A Word From Verywell 

Orthostatic hypotension is often the result of side effects from medication or chronic inflammatory conditions. If you are having symptoms of orthostatic hypotension, it is important that you undergo a thorough medical examination with your healthcare provider to help determine any underlying causes. Orthostatic hypotension can be a serious condition that requires proper diagnosis and treatment. 

Frequently Asked Questions

  • Is it bad if you faint after standing up?

    Fainting after standing up is a serious symptom of orthostatic hypotension. Fainting is an indicator that blood pressure is dropping significantly and decreasing blood flow to the brain, causing a loss of consciousness, which requires immediate medical attention.

  • Can nutrient deficiencies make you dizzy when you stand up?

    Certain nutrient deficiencies, especially a deficiency of vitamin B12, can make you feel dizzy when you stand up. The orthostatic hypotension results from nerve damage from the vitamin deficiency.

  • Is dizziness a symptom of type 2 diabetes?

    Dizziness is not a symptom of type 2 diabetes, but it is a symptom of orthostatic hypotension, for which type 2 diabetes is a risk factor. Type 2 diabetes causes increased inflammation throughout the body from the presence of high blood sugar, which damages the nerves, including those that control autonomic changes in the heart and blood vessels that stabilize blood pressure.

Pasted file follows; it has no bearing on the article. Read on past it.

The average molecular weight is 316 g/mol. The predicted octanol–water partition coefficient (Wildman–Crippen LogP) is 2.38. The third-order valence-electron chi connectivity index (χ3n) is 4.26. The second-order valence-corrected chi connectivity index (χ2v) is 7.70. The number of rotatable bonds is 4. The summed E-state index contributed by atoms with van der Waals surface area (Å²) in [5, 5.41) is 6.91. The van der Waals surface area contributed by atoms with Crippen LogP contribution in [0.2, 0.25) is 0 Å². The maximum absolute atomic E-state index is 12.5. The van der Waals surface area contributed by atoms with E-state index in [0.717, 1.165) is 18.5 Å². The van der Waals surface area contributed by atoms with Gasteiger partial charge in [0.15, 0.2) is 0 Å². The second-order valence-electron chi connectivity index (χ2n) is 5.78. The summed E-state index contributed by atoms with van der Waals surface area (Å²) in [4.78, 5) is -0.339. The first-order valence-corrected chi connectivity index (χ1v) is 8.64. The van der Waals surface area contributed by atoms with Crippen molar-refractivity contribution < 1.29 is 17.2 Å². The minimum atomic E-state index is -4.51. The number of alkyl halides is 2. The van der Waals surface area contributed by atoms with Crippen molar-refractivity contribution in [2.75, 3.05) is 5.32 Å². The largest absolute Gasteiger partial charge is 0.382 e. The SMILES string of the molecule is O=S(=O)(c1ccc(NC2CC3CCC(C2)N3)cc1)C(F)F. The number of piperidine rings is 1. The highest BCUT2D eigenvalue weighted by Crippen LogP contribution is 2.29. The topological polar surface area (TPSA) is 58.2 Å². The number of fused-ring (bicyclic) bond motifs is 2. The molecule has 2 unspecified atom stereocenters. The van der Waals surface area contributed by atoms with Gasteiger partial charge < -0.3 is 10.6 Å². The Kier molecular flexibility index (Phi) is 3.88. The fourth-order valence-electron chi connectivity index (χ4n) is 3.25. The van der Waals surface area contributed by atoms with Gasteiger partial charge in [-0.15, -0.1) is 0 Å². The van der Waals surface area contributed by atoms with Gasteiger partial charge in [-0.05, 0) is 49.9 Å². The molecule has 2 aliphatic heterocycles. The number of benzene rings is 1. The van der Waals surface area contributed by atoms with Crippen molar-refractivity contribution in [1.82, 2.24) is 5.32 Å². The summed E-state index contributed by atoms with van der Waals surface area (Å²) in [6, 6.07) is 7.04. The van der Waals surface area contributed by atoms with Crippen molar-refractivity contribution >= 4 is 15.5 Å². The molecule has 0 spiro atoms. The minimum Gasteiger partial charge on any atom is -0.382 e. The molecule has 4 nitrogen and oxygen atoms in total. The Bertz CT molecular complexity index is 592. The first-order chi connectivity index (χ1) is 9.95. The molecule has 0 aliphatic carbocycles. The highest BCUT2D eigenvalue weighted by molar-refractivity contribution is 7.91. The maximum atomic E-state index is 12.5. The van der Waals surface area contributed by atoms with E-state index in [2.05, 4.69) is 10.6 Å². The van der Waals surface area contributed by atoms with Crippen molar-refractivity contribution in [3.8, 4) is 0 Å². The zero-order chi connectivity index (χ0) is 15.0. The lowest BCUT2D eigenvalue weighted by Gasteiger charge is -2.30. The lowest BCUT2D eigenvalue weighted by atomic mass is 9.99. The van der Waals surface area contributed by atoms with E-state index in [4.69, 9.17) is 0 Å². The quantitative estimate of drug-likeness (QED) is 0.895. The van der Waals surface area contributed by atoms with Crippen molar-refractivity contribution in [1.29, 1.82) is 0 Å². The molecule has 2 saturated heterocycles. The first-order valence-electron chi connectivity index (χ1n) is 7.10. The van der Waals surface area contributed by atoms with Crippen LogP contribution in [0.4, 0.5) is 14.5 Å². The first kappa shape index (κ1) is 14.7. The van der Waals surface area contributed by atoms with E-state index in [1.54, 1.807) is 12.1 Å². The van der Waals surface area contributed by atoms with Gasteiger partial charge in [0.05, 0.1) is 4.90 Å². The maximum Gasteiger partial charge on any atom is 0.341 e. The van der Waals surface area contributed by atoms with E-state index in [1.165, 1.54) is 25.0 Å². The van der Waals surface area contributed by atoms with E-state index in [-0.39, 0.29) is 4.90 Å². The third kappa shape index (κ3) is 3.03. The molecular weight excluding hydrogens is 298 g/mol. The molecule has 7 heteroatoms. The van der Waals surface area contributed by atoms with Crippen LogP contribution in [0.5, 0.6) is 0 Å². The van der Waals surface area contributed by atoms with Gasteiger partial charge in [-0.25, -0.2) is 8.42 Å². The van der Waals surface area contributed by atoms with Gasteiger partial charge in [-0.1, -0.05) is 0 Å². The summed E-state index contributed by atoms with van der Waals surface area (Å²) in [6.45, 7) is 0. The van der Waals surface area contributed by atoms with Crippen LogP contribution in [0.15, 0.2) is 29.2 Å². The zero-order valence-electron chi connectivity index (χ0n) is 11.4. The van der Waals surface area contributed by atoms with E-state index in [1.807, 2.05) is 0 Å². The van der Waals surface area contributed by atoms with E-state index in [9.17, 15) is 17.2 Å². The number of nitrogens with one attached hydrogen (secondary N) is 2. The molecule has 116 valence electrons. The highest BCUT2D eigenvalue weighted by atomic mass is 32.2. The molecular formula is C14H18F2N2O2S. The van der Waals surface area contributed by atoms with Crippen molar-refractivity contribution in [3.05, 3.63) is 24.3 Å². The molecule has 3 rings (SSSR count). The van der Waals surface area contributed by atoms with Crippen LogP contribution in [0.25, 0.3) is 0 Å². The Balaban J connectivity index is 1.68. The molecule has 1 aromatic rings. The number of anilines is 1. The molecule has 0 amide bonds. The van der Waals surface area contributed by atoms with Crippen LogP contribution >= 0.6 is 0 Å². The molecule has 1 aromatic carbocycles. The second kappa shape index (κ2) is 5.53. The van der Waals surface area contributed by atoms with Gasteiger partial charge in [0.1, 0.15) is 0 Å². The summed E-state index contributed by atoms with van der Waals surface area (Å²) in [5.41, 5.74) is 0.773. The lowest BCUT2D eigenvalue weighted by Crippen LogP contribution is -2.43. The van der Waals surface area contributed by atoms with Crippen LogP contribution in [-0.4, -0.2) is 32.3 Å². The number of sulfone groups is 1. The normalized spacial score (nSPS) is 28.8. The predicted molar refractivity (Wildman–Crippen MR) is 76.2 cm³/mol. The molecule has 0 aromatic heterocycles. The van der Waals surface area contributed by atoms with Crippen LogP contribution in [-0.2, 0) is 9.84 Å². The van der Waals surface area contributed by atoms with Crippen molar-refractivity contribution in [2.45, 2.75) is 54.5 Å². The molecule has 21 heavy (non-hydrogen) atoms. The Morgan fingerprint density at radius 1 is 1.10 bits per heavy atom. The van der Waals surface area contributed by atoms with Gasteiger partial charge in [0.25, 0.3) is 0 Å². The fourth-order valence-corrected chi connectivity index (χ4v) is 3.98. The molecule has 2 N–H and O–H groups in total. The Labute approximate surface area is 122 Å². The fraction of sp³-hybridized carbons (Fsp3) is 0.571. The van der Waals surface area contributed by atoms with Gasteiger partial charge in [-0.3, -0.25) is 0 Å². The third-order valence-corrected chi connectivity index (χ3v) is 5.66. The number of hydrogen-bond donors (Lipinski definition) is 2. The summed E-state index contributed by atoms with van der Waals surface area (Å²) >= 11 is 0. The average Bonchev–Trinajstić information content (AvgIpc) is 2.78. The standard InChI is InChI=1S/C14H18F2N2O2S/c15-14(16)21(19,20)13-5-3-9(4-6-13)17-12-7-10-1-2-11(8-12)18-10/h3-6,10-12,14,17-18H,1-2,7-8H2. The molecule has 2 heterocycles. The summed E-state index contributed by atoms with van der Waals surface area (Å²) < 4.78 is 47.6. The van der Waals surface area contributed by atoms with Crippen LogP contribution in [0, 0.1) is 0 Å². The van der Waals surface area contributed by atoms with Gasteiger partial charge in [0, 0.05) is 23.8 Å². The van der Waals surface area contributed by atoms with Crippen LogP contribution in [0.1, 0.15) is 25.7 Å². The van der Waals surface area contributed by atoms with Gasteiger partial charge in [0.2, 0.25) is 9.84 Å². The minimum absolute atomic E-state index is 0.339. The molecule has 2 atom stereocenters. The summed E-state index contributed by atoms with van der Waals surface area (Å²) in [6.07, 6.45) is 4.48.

2 Sources
Verywell Health uses only high-quality sources, including peer-reviewed studies, to support the facts within our articles. Read our editorial process to learn more about how we fact-check and keep our content accurate, reliable, and trustworthy.
  1. Magkas N, Tsioufis C, Thomopoulos C, Dilaveris P, Georgiopoulos G, Sanidas E, Papademetriou V, Tousoulis D. Orthostatic hypotension: From pathophysiology to clinical applications and therapeutic considerations. J Clin Hypertens (Greenwich). 2019 May;21(5):546-554. doi: 10.1111/jch.13521.

  2. Carvalho AF, Sharma MS, Brunoni AR, Vieta E, Fava GA. The safety, tolerability and risks associated with the use of newer generation antidepressant drugs: a critical review of the literaturePsychother Psychosom. 2016;85(5):270-88. doi:10.1159/000447034

By Kristen Gasnick, PT, DPT
Kristen Gasnick, PT, DPT, is a medical writer and a physical therapist at Holy Name Medical Center in New Jersey.